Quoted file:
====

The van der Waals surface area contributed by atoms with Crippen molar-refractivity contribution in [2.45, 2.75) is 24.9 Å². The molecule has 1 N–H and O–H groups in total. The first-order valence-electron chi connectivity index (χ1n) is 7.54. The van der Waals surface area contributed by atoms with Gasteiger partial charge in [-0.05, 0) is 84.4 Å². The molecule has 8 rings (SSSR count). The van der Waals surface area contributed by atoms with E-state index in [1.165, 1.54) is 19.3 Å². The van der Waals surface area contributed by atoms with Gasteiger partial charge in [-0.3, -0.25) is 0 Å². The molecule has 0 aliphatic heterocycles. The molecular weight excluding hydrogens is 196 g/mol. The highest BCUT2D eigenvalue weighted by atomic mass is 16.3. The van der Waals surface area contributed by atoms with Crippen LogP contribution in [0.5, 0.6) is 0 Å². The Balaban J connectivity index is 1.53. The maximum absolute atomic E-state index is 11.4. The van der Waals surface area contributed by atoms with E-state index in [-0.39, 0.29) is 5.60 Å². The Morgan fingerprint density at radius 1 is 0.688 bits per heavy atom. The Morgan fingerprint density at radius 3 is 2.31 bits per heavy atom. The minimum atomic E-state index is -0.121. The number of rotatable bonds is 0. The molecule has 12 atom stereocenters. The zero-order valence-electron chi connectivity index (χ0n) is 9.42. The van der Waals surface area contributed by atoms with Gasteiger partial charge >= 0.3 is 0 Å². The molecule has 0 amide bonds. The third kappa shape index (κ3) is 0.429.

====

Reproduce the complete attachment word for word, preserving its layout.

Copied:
The van der Waals surface area contributed by atoms with Crippen molar-refractivity contribution in [2.45, 2.75) is 24.9 Å². The molecule has 1 N–H and O–H groups in total. The first-order valence-electron chi connectivity index (χ1n) is 7.54. The van der Waals surface area contributed by atoms with Gasteiger partial charge in [-0.05, 0) is 84.4 Å². The molecule has 8 rings (SSSR count). The van der Waals surface area contributed by atoms with E-state index in [1.165, 1.54) is 19.3 Å². The van der Waals surface area contributed by atoms with Gasteiger partial charge in [-0.3, -0.25) is 0 Å². The molecule has 0 aliphatic heterocycles. The molecular weight excluding hydrogens is 196 g/mol. The highest BCUT2D eigenvalue weighted by atomic mass is 16.3. The van der Waals surface area contributed by atoms with Crippen LogP contribution in [0.5, 0.6) is 0 Å². The Balaban J connectivity index is 1.53. The maximum absolute atomic E-state index is 11.4. The van der Waals surface area contributed by atoms with E-state index in [-0.39, 0.29) is 5.60 Å². The Morgan fingerprint density at radius 1 is 0.688 bits per heavy atom. The Morgan fingerprint density at radius 3 is 2.31 bits per heavy atom. The minimum atomic E-state index is -0.121. The number of rotatable bonds is 0. The molecule has 12 atom stereocenters. The zero-order valence-electron chi connectivity index (χ0n) is 9.42. The van der Waals surface area contributed by atoms with Gasteiger partial charge >= 0.3 is 0 Å². The molecule has 0 amide bonds. The third kappa shape index (κ3) is 0.429.